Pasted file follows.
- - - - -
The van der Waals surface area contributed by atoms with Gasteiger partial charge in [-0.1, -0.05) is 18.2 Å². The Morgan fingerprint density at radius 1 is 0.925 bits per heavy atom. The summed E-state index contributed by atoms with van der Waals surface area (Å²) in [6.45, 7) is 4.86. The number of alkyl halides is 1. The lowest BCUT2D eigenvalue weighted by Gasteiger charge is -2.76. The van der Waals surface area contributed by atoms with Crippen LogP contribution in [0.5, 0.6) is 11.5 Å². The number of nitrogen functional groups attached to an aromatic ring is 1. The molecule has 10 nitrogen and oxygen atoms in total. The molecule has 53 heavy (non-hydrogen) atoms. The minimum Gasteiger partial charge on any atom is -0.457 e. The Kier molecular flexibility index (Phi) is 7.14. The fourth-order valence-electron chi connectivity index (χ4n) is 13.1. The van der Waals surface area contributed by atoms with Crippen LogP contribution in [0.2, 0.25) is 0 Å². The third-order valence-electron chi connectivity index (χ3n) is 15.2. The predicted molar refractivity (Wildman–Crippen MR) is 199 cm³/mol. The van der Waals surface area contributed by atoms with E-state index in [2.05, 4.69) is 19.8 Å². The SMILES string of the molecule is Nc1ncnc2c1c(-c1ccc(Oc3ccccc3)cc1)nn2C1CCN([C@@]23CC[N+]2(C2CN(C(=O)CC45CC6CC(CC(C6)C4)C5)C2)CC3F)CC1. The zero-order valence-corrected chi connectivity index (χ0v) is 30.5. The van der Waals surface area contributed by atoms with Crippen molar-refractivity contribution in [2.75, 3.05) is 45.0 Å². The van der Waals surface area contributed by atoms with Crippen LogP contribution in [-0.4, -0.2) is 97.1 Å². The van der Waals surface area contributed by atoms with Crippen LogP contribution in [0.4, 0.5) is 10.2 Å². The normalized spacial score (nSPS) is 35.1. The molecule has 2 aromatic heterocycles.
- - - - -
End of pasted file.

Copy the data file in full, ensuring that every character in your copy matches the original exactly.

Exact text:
The van der Waals surface area contributed by atoms with Gasteiger partial charge in [-0.1, -0.05) is 18.2 Å². The Morgan fingerprint density at radius 1 is 0.925 bits per heavy atom. The summed E-state index contributed by atoms with van der Waals surface area (Å²) in [6.45, 7) is 4.86. The number of alkyl halides is 1. The lowest BCUT2D eigenvalue weighted by Gasteiger charge is -2.76. The van der Waals surface area contributed by atoms with Crippen LogP contribution in [0.5, 0.6) is 11.5 Å². The number of nitrogen functional groups attached to an aromatic ring is 1. The molecule has 10 nitrogen and oxygen atoms in total. The molecule has 53 heavy (non-hydrogen) atoms. The minimum Gasteiger partial charge on any atom is -0.457 e. The Kier molecular flexibility index (Phi) is 7.14. The fourth-order valence-electron chi connectivity index (χ4n) is 13.1. The van der Waals surface area contributed by atoms with Crippen LogP contribution in [0.2, 0.25) is 0 Å². The third-order valence-electron chi connectivity index (χ3n) is 15.2. The predicted molar refractivity (Wildman–Crippen MR) is 199 cm³/mol. The van der Waals surface area contributed by atoms with E-state index in [2.05, 4.69) is 19.8 Å². The SMILES string of the molecule is Nc1ncnc2c1c(-c1ccc(Oc3ccccc3)cc1)nn2C1CCN([C@@]23CC[N+]2(C2CN(C(=O)CC45CC6CC(CC(C6)C4)C5)C2)CC3F)CC1. The zero-order valence-corrected chi connectivity index (χ0v) is 30.5. The van der Waals surface area contributed by atoms with Crippen molar-refractivity contribution in [2.75, 3.05) is 45.0 Å². The van der Waals surface area contributed by atoms with Crippen LogP contribution in [-0.4, -0.2) is 97.1 Å². The van der Waals surface area contributed by atoms with Crippen LogP contribution in [0.4, 0.5) is 10.2 Å². The normalized spacial score (nSPS) is 35.1. The molecule has 2 aromatic heterocycles.